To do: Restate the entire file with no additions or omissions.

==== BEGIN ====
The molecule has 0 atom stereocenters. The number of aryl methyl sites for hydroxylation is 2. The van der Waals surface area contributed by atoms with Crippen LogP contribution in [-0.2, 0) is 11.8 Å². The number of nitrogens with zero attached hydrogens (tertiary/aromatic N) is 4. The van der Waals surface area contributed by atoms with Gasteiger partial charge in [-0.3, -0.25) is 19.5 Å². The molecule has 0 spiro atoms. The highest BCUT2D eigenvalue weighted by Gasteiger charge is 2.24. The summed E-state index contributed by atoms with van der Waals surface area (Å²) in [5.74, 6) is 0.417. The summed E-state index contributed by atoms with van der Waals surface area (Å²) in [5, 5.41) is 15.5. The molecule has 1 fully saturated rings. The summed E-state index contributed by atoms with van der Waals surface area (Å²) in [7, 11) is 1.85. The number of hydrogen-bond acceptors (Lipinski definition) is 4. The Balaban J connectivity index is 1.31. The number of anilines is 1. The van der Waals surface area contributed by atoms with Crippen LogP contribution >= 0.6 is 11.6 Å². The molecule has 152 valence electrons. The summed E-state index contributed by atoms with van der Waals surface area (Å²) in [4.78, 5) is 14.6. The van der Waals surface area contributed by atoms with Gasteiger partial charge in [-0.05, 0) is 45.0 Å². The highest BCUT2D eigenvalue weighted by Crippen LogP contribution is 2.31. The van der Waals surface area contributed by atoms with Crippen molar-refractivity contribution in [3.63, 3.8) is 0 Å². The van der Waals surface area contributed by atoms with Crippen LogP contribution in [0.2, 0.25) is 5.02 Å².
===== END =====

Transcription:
The molecule has 0 atom stereocenters. The number of aryl methyl sites for hydroxylation is 2. The van der Waals surface area contributed by atoms with Crippen LogP contribution in [-0.2, 0) is 11.8 Å². The number of nitrogens with zero attached hydrogens (tertiary/aromatic N) is 4. The van der Waals surface area contributed by atoms with Gasteiger partial charge in [-0.3, -0.25) is 19.5 Å². The molecule has 0 spiro atoms. The highest BCUT2D eigenvalue weighted by Gasteiger charge is 2.24. The summed E-state index contributed by atoms with van der Waals surface area (Å²) in [5.74, 6) is 0.417. The summed E-state index contributed by atoms with van der Waals surface area (Å²) in [5, 5.41) is 15.5. The molecule has 1 fully saturated rings. The summed E-state index contributed by atoms with van der Waals surface area (Å²) in [7, 11) is 1.85. The number of hydrogen-bond acceptors (Lipinski definition) is 4. The Balaban J connectivity index is 1.31. The number of anilines is 1. The van der Waals surface area contributed by atoms with Crippen LogP contribution >= 0.6 is 11.6 Å². The molecule has 152 valence electrons. The summed E-state index contributed by atoms with van der Waals surface area (Å²) in [4.78, 5) is 14.6. The van der Waals surface area contributed by atoms with Gasteiger partial charge in [-0.05, 0) is 45.0 Å². The highest BCUT2D eigenvalue weighted by Crippen LogP contribution is 2.31. The van der Waals surface area contributed by atoms with Crippen molar-refractivity contribution in [3.63, 3.8) is 0 Å². The van der Waals surface area contributed by atoms with Crippen LogP contribution in [0.2, 0.25) is 5.02 Å².